Students will be able to exercise in the Health and Wellness Center until 11:30 p.m. starting this fall after the city’s Zoning Commission granted GW approval to extend the facility’s hours last month.
Although the University originally requested to have the center’s hours extended until 1 a.m., the commission ruled on June 14 that it can remain open until 11:30 p.m. every night, a decision opposed by some area residents.
The commission refrained from completely approving GW’s request because some residents voiced concerns that letting the center stay open any later would create more noise in Foggy Bottom.
At the June hearing, zoning officials also approved the University’s request to extend membership to Mount Vernon residents, trustees and President’s Club members. But the commission rejected a plan that would have allowed residents living within 500 feet of the center to exercise there, saying all of the facility’s users must be affiliated with GW.
GW Assistant Athletic Director Tony Vecchione said he believes the extended hours will be especially beneficial to intramural sports teams but that he would have liked to see the center remain open later.
Currently, the center closes at 10 p.m. everyday except Sunday, when it shuts its doors at 8:30 p.m.
“Of course it is going to boost intramural sports, but it would have boosted it more if we had been able to extend the hours until 1 o’clock,” Vecchione said. “Since intramural sports are basically just games, the more time (the gym) is open, the more games teams would be able to play.”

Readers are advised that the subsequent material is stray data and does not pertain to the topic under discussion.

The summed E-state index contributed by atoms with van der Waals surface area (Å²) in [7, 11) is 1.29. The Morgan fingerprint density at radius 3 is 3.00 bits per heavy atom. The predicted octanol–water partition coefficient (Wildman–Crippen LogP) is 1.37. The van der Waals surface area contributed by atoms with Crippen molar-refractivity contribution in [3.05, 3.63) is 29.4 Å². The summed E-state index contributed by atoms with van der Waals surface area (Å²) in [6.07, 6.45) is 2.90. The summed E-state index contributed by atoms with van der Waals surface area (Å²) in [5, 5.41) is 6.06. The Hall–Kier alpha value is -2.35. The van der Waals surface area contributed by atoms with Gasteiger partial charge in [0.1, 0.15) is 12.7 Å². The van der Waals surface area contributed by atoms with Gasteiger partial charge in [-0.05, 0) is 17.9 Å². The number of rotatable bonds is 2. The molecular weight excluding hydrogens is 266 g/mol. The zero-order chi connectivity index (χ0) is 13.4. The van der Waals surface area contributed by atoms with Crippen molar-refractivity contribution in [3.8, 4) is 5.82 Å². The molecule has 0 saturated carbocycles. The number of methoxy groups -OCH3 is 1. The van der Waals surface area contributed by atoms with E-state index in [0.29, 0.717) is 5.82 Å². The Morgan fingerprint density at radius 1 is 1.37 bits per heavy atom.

The Foggy Bottom Association was one of the groups opposed to GW’s request to allow the facility to stay open later, arguing that the extension would violate GW’s Campus Plan, which set the center’s hours when it opened in 1998.
“We didn’t want any changes to take place. The University made a commitment to the community and should be held accountable to it,” FBA President Ronald Cocome said. “The problem is that these changes are encouraging bad behavior.”
Although the Zoning Commission did not completely approve GW’s request, the FBA was displeased with the compromise.
“It’s like somebody going in to rob a bank and asking for a million dollars and he only gets $10,000,” Cocome said. “He still gets $10,000 more than he should have. GW always gets more than they should.”
In an interview in May, University Senior Counsel Charles Barber said extending the acility’s hours would be beneficial to students, who often have different schedules from adults.
“The longer hours are certainly requested by the University with students directly in mind because of their nocturnal habits,” he said.
But some residents disagreed, arguing at a May zoning hearing that extending the center’s hours would create more noise. Dorothy Miller serves as chair of the local Advisory Neighborhood Commission, an elected body that makes recommendations to the Zoning Commission. She led the opposition to the proposed changes and testified that students should spend their free time studying, not exercising.
“We think it would be a good idea if they study,” Miller said at the May hearing. “They should study harder and play a little less.” In the last few weeks, Miller has refused repeated requests for comment.
Following the commission’s decision, ANC member David Lehrman said the compromise was realistic for both GW and the community.
“I really didn’t see a problem with (the hours) being later, and I don’t think it was a valuable compromise,” he said. “But politics is the art of compromise and sometimes you have to be willing to compromise to get things done.”
Lehrman said the ANC is usually skeptical of changes presented to the board by the University and that he is typically the only pro-GW voter.
“The ANC is an older population that often feels like the good old days were better when GW was a smaller influence on Foggy Bottom,” Lehrman said. “Almost every initiative the University puts forth has been opposed by the ANC.”